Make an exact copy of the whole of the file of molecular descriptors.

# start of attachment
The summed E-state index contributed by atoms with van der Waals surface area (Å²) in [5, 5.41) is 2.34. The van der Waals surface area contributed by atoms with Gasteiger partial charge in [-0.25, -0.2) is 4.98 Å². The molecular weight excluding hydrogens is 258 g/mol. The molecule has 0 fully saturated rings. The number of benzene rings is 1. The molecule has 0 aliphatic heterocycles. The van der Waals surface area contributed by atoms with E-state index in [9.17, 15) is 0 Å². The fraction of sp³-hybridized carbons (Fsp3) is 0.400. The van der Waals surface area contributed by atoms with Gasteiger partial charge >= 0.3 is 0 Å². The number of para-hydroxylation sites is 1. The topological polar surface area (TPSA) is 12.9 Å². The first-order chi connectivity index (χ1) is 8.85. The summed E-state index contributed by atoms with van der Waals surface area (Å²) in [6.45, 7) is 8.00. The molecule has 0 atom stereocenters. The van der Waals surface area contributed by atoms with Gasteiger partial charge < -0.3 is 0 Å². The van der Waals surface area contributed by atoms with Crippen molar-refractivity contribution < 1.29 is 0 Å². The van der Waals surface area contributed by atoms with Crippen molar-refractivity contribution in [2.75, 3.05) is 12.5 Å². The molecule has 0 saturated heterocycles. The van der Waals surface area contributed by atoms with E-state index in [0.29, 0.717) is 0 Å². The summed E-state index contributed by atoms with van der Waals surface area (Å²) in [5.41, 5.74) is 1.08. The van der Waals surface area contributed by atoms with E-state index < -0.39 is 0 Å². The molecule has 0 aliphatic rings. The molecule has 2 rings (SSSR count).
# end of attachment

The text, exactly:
The summed E-state index contributed by atoms with van der Waals surface area (Å²) in [5, 5.41) is 2.34. The van der Waals surface area contributed by atoms with Gasteiger partial charge in [-0.25, -0.2) is 4.98 Å². The molecular weight excluding hydrogens is 258 g/mol. The molecule has 0 fully saturated rings. The number of benzene rings is 1. The molecule has 0 aliphatic heterocycles. The van der Waals surface area contributed by atoms with E-state index in [9.17, 15) is 0 Å². The fraction of sp³-hybridized carbons (Fsp3) is 0.400. The van der Waals surface area contributed by atoms with Gasteiger partial charge >= 0.3 is 0 Å². The number of para-hydroxylation sites is 1. The topological polar surface area (TPSA) is 12.9 Å². The first-order chi connectivity index (χ1) is 8.85. The summed E-state index contributed by atoms with van der Waals surface area (Å²) in [6.45, 7) is 8.00. The molecule has 0 atom stereocenters. The van der Waals surface area contributed by atoms with Gasteiger partial charge < -0.3 is 0 Å². The van der Waals surface area contributed by atoms with Crippen molar-refractivity contribution < 1.29 is 0 Å². The van der Waals surface area contributed by atoms with Crippen molar-refractivity contribution in [2.75, 3.05) is 12.5 Å². The molecule has 0 saturated heterocycles. The van der Waals surface area contributed by atoms with E-state index in [0.29, 0.717) is 0 Å². The summed E-state index contributed by atoms with van der Waals surface area (Å²) in [5.41, 5.74) is 1.08. The van der Waals surface area contributed by atoms with E-state index < -0.39 is 0 Å². The molecule has 0 aliphatic rings. The molecule has 2 rings (SSSR count).